Considered by many to be the jewel in director Martin Scorsese’s heavily-bedecked crown, the film “Goodfellas” is based upon the real-life story of Henry Hill, an Irish, Italian gangster and associate of the brutal, New York-based Lucchese crime family from 1955-1980. Scorsese’s first major film about organized crime, “Goodfellas” gritty realism and expert direction would inexorably link his name with the genre.
Bringing a Book to Life
Hill’s meteoric rise and fall from gangster-wannabe street kid to mobster turned snitch is the focus of crime reporter Nicholas Pileggi’s non-fiction masterpiece, “Wiseguy: Life in a Mafia Family.” Scorsese was captivated by the book’s realism and honest day-to-day drawing of what life in a mob family was really like. Drawn to the story, he called Pileggi out of the blue. The two met and joined forces to co-write the “Goodfellas” screenplay, which is based upon the book. The undertaking took 12 drafts.
Creating the Cast
Scorsese postponed the project when funding came through for another one of his films, “The Last Temptation of Christ.” Upon completion of the project, he turned his attention back to “Goodfellas,” reaching out to long-time associate Robert De Niro with the offer to play Hill’s mentor, gangster Jimmy Conway. Once De Niro was in the mix, funding followed and the rest of the cast was solidified. Ray Liotta’s brilliant performance as Henry Hill is considered to be one of the best of his career. Seminal performers Joe Pesci, Paul Sorvino and Lorraine Bracco joined the cast as did Scorsese’s parents, Catherine and Charles, in small but significant roles.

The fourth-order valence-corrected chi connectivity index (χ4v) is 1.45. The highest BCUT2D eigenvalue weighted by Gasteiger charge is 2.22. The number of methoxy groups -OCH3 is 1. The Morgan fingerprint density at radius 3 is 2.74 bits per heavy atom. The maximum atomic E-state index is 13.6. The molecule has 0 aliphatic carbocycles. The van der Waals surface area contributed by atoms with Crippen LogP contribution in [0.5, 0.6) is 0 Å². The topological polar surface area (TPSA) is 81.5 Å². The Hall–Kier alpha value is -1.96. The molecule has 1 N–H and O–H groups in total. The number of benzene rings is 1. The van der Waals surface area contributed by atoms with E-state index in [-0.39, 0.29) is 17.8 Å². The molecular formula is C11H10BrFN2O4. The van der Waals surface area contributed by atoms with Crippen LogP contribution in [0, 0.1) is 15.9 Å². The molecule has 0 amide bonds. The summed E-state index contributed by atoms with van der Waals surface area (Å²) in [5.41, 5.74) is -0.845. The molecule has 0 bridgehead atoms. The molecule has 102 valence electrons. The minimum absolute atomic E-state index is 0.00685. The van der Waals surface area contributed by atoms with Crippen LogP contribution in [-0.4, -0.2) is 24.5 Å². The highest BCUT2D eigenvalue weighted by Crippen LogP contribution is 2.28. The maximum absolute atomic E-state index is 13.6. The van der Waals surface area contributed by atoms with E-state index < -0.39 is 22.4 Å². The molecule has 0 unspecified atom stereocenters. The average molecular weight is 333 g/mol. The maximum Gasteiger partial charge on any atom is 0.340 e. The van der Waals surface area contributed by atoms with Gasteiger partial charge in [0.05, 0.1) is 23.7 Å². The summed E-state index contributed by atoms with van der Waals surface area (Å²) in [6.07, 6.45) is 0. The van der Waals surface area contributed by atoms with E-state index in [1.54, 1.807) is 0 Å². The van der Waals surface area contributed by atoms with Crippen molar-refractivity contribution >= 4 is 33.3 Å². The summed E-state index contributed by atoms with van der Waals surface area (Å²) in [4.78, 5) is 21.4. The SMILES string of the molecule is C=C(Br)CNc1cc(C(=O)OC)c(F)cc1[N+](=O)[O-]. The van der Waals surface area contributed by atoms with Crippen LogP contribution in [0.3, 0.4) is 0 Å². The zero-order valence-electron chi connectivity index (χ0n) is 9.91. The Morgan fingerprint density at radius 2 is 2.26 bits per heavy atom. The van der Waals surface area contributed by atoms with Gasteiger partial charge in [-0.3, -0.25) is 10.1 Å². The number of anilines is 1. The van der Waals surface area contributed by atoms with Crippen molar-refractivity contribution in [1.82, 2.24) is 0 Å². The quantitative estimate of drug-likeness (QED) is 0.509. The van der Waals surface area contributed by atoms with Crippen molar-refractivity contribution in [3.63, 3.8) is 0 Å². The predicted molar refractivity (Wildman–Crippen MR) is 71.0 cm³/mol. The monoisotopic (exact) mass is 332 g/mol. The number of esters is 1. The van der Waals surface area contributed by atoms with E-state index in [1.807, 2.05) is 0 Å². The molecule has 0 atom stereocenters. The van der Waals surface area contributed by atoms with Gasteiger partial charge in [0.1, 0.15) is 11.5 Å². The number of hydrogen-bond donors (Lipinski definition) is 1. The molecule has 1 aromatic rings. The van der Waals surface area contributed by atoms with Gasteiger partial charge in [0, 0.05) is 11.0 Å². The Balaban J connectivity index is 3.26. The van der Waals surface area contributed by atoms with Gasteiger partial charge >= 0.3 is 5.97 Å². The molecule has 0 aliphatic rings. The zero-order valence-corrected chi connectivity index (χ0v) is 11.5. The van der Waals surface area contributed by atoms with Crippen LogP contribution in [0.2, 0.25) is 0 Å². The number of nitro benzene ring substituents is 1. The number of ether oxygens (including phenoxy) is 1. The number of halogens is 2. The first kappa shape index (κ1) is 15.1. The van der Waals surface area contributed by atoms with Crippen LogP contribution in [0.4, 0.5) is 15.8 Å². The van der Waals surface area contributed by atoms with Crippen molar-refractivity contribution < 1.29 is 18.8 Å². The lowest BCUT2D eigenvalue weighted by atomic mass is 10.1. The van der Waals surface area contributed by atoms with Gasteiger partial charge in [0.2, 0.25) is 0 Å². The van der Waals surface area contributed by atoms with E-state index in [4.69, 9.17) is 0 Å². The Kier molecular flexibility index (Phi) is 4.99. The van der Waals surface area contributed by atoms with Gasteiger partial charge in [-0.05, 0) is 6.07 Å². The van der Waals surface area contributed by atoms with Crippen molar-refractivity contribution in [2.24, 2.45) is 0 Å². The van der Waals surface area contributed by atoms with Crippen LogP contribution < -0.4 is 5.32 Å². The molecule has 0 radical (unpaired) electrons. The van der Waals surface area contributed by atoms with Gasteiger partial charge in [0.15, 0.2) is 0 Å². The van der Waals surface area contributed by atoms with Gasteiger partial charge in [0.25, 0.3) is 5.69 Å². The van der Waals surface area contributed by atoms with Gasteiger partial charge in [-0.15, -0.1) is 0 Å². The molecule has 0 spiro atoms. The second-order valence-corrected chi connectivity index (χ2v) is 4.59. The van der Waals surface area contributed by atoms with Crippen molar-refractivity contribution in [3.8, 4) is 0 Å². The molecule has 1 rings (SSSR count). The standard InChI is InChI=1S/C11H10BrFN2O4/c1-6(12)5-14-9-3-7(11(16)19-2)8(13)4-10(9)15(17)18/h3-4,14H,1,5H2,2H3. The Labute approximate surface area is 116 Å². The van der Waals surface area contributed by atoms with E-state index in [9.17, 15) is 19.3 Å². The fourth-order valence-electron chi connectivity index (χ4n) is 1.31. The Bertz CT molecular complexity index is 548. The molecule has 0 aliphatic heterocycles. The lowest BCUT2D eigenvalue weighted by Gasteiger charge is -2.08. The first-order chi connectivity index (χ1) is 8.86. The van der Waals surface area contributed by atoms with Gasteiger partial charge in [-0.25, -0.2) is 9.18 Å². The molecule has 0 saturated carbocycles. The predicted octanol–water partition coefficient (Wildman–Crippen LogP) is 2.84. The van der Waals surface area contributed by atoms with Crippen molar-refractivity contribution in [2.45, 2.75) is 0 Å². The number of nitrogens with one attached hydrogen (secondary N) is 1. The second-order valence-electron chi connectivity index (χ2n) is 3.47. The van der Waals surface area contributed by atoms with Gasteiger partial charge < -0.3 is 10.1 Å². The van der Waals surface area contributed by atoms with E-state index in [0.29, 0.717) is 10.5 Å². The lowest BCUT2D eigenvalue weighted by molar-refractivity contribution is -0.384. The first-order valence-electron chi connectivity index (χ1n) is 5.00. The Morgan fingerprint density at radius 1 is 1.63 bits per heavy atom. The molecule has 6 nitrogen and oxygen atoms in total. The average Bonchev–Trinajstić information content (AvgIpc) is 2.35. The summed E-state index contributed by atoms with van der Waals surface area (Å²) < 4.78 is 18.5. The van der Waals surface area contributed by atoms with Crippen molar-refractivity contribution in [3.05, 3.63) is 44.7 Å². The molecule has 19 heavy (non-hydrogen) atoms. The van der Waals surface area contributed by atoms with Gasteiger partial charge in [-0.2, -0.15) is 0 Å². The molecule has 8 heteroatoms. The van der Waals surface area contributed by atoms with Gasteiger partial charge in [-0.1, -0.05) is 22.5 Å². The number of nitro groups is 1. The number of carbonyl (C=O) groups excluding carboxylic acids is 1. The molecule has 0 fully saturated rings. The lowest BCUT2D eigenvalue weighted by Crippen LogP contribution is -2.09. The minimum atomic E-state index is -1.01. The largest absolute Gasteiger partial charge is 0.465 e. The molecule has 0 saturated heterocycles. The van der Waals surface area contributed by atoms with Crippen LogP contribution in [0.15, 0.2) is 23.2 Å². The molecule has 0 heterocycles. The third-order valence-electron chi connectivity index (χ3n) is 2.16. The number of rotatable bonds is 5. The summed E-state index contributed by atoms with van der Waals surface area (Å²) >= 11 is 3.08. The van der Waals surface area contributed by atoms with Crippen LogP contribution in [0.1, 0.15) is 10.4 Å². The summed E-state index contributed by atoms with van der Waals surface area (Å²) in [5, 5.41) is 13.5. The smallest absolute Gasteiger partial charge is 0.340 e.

After casting, Pileggi remained a vital on-set presence. The author’s fascination with the Mafia and extensive research into Hill’s life produced vast amounts of material which never made it into his original book, but which he was able to share with the film’s stars. This provided a richer understanding of both Hill and the money-centric world he lived in. Liotta further researched his role, utilizing FBI tapes featuring Hill in order to capture his talking style and nuance.
Real, But Not Too Real
Unlike many fictionalized portrayals of Mafia families, “Goodfellas” shies away from over-romanticizing their lifestyle. Some of the characters are frighteningly likable at points — despite the violence they perpetrate — but in the world of “Goodfellas,” realism rules. Comic relief is provided by Joe Pesci’s brutal portrayal of mobster Tommy DeVito, Lorraine Bracco who brilliantly plays Hill’s wife, Karen, and one of Hill’s later-day mistresses, played by Debi Mazar. The film’s brutality is also tempered by its unrelenting, period soundtrack featuring songs that were popular from the 1950s through to the 1980s, including Tony Bennett’s “Rags to Riches” and Cream’s “Sunshine of Your Love.”
A Celebrated Success
The film received unparalleled accolades from both critics and fans. Pesci received an Oscar for Best Supporting Actor and gave the shortest acceptance speech in the award’s history. The film received an additional six nominations. It also won five British Academy Film Awards, five Los Angeles Film Critics Association Awards and five Golden Globe Award nominations.
Corey Whelan is a freelance writer in New York. Her work can be found at Examiner.com.